DESPERATE MEASURES: Jesse James and the Klan Battles of Reconstruction
N.C. Reconstruction-era Klan Connected to Jesse James
and Quantrill Missouri Guerrillas
A historical research team has confirmed for the first time that during the post-Civil War Reconstruction period, the Ku Klux Klan of Alamance County, N.C., was associated with ex-Missouri guerillas including members of the James-Younger Gang. There are indications that the Carolina Klansman may have been responsible for bringing the organization to Lafayette and surrounding counties of Missouri.
The N.C. Klan’s connection to the Missouri outlaws is based on the extensive genealogical information and official North Carolina court records from the state archives, as well as other sources such as newspapers. Many Alamance County families migrated to Clay County, Missouri, before the Civil War and were actually neighbors of the James family. The family names include: Holt, Albright, Crossett, Cummins, Schoolfield, Wharton, Denny and many others. These same families were the principal participants in Reconstruction-era Klan activities.
After the Civil War, conditions were very chaotic as the Radical Republican Party attempted to influence southern politics and implement various plans to integrate the former slaves into society. The resentment from ex-Confederates over disenfranchisement coupled with white-supremacist social and political assertions gave rise to various clandestine organizations and activities designed to defeat northern policies. The conditions in North Carolina were among the most volatile in the nation; it was from this environment that the Ku Klux Klan emerged as a structured organization around 1878. The activities of the Klan were particularly violent in the counties of Orange, Alamance, Caswell and Rockingham. In 1870, N.C. militia troops were sent to suppress Klan activity in Alamance and Caswell counties.
After the assassination of Sen. Stephens by the Klan in Caswell County in May 1870, Gov. W. W. Holden declared Alamance and Caswell counties to be in a state of insurrection. Holden subsequently sent in troops and arrested hundreds of citizens. In response to this “occupation” strategy, key members of the N.C. Klan fled to Missouri to avoid capture; once there, they received protection from their friends and relatives in Clay and Lafayette counties. By a twist of history, the North Carolina Klan became enmeshed with the Missouri guerilla networks and vice versa. Evidence indicates that in Missouri, Captain Dave Pool a Quantrill lieutenant and an intimate friend of Jesse and Frank James, may have been a focal point for the NC Klan in Missouri.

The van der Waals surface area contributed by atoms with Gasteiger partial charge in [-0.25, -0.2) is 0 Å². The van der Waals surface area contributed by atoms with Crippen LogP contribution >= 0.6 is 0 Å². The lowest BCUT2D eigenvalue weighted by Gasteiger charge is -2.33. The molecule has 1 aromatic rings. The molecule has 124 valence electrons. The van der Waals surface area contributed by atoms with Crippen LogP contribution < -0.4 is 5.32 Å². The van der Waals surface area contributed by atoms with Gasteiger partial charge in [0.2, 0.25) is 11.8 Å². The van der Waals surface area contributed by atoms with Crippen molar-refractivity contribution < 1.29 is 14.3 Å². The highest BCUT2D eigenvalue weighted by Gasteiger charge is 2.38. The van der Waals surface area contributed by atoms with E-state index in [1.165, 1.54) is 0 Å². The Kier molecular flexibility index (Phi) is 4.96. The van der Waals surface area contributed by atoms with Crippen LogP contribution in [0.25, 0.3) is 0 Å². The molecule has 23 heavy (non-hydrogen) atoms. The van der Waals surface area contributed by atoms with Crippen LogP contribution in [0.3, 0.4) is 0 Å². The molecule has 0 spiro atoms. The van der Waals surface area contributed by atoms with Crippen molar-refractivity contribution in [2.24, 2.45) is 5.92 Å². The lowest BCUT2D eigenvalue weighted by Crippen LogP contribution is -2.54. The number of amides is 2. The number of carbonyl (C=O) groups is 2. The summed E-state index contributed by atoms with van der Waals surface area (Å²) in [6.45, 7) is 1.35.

Prior to Gov. Holden’s proclamation of insurrection 1870, Missouri men may have come to North Carolina to assist Klan operations. Inflammatory articles in Missouri newspapers reported the depredations of Col. Kirk’s men in Alamance and issued what basically was a call to arms. Impassioned by reports of atrocities against their families, it is clear that some of the Missouri-born Tarheels headed east to support their North Carolina cousins. This group apparently included Frank and Jesse James, whose family married into the Albright family of Alamance County. Additionally, fellow gang member Jim Cummins had numerous connections to the N.C. Klan. Cummins’ father and mother had roots in Guilford County and were members of the Buffalo Presbyterian Church in Greensboro. Documents show the James brothers to have visited the Williamsburg Community where Alamance, Caswell, Guilford and Rockingham Counties converge; Locust Hill in Caswell County; Graham in Alamance County; the Mayfield area of Rockingham County; and the Irisburg Community of Henry County, Virginia, on the N.C. line.
Documentation clearly shows that the James brothers would continue to use their N.C. associates during their long outlaw career. Frank James returned to North Carolina in 1881 while on the run. He stayed in Greensboro at the McAdoo House. It is believed that he was protected by his old Klan associates in reciprocity for the support given the Klansmen during their flight to Missouri in 1870. Jesse James also returned to North Carolina even earlier, from 1878-79, at which time he visited gang members in Anson and Union counties in the Southern Piedmont.
The story of the N.C. Ku Klux Klan’s connection to Jesse James and the Quantrill guerilla network is compiled in a book titled “Desperate Measures: Jesse James and the Klan Battles of Reconstruction” that was published in July 2007.
The research team is composed of Mr. Ralph Ganis, author of Uncommon Men: A Secret Network of Jesse James Revealed; genealogist Julie Hampton Ganis; Alamance County historian Jay Shouse of Graham, N.C. and Matt Bumgarner of Hickory, NC, who's the author of Kirk's Raiders: A Notorious Band of Scoundrels and Thieves.
Questions? Email us at: Desperate Measures